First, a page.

BOMB in the Building

Flash Points

Cindy Sherman interviewed by Betsy Sussler

Welcome back to BOMB in the Building, where each week we’re featuring a vintage BOMB interview relating to a Season 5 artist. Inspired by Cindy Sherman’s “Transformations,” this week we head back 24 years for a seminal interview with the photographer, conducted by BOMB’s own editor in chief, Betsy Sussler. “Sherman’s earliest photographic work displayed her posed tauntingly in sets. Mimicry, mostly of ‘50s and ‘60s film, they anticipated a voyeuristic response,” Sussler wrote in BOMB Issue 12, Spring 1985. “It was not only Sherman emoting but Sherman becoming different personalities.” Read the full interview here.

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Betsy Sussler: When did you decide to be an actress in your photographs? Do you consider it acting?
Cindy Sherman: I never thought I was acting. When I became involved with close-ups I needed more information in the expression. I couldn’t depend on background or atmosphere. I wanted the story to come from the face. Somehow the acting just happened.

Betsy Sussler: Now when you’re doing it, what are you thinking?

Cindy Sherman: I think of becoming a different person. I look into a mirror next to the camera…it’s trance-like. By staring into it I try to become that character through the lens. It seems to work out, it sounds like meditation. But something happens that makes it more fun for me because I have no control over it. Something else takes over.

Betsy Sussler: How do you decide on the character, or does it matter?

Cindy Sherman: Well, the characters sometimes appear while I set up the lighting. I may go through several different lighting situations until I feel some kind of mood or response to it.

Betsy Sussler: The mood of the light?

Cindy Sherman: And sometimes it’s just experimental. I may look at what I’ve been doing and realize I haven’t used a harsh yellow light so I’ll try that. Then sometimes, arbitrarily pick out a wig I haven’t used in a while.

Betsy Sussler: So you choose colors and that suggests atmosphere and then you choose costumes. Is that arbitrary too? I mean you just go around and collect things and make them?

Cindy Sherman: Sort of. Lately it’s been these fashions that I was commissioned to use.

Betsy Sussler: Those are very interesting photographs. Like the ones you did for Dianne B. where you’ve got your legs up and it looks like you’re masturbating and you’re laughing hysterically. That’s my absolute favorite, the one in red.

Cindy Sherman: Well, a lot of that came out of a response to the clothes. I felt forced to use these clothes. I didn’t have a choice.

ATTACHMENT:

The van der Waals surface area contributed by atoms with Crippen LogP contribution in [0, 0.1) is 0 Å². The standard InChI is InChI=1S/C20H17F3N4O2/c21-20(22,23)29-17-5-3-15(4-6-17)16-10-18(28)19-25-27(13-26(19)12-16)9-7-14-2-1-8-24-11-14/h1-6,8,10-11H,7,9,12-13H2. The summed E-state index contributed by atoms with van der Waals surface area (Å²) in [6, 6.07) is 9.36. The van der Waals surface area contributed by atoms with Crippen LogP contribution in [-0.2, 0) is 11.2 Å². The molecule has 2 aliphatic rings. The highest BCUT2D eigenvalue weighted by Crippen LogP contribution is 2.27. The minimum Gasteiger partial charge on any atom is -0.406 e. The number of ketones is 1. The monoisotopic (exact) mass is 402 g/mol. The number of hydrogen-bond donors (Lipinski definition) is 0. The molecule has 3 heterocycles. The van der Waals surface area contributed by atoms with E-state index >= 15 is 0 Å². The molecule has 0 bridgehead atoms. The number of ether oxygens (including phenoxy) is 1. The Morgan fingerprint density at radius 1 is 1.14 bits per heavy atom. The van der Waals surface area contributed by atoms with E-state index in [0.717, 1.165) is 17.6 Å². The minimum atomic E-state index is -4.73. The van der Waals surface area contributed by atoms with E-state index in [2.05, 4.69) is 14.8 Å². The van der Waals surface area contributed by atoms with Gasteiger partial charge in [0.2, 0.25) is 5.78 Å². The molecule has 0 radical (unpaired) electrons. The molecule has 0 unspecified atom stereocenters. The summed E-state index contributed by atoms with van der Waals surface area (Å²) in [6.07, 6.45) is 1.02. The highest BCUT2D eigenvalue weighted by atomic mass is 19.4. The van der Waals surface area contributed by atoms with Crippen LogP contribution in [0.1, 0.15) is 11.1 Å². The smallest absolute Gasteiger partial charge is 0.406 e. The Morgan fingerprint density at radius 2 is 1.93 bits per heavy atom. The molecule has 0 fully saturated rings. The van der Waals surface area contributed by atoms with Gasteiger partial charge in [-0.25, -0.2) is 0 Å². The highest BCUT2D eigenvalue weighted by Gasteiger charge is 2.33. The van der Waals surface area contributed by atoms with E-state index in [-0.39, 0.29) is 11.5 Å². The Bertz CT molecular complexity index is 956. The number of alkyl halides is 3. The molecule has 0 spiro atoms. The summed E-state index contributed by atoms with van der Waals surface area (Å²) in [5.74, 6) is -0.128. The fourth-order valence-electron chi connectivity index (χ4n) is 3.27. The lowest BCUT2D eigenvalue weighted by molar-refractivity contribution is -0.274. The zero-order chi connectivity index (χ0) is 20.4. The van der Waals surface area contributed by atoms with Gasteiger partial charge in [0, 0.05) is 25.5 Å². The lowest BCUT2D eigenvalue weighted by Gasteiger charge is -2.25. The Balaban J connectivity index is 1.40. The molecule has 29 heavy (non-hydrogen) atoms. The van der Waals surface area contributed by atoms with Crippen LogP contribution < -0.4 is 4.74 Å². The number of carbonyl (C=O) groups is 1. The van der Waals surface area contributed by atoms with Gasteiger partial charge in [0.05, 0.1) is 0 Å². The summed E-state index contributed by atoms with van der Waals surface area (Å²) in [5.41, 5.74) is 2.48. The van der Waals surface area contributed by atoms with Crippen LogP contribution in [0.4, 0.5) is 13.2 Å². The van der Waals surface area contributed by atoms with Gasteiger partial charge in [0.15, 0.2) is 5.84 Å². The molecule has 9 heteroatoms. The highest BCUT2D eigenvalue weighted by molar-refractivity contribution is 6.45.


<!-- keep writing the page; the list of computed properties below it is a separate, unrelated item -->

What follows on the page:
Betsy Sussler: Were you embarrassed by them? Exposed or…

Cindy Sherman: The clothing, you mean? No, it was just that some of them were so weird. Some of Dianne B.’s stuff was really bizarre; Issey Miyake straw coats with poles that stuck up from the shoulders. The Comme Des Garcons stuff was like expensive bag-lady clothing…I was real interested in what the clothing was bringing out of me and some of it was a retaliation against fashion, as well as humor. But to see in magazines what they do with those kinds of clothes—they have this beautiful, skinny model in some tattered-up dress that costs a thousand dollars. I’m not doing anything else for fashion right now, so I’ll just use whatever is in my closet.

Betsy Sussler: Those everyday clothes were very psychological, but you got back into the props and the costumes after that in a more extravagant way, which gave you more freedom, more range with the acting.

Cindy Sherman: Yeah.

Betsy Sussler: I don’t know what you call it if you don’t call it acting.

Cindy Sherman: I suppose it is. I’ve never had any exposure to traditional acting so it just never occurred to me. Since the day-to-day costumes I’ve really only done fashion and that’s part of the problem right now. I haven’t really worked just for myself in the last two years.

Betsy Sussler: It’s interesting that you have a mirror set up so you can see yourself. You do pick and choose. It’s not technical considerations that inform your editing. Besides, letting yourself go and becoming, do you have some idea of what you want to become?

Cindy Sherman: I recognize it when I see something I don’t recognize. I’ll do test pictures, maybe a whole roll of film that all looks familiar. Like the same character from another picture or too much like me. When I see what I want, my intuition takes over—both in the “acting” and in the editing. Seeing that other person that’s up there, that’s what I want. It’s like magic.

Read the full interview in BOMB Magazine here.


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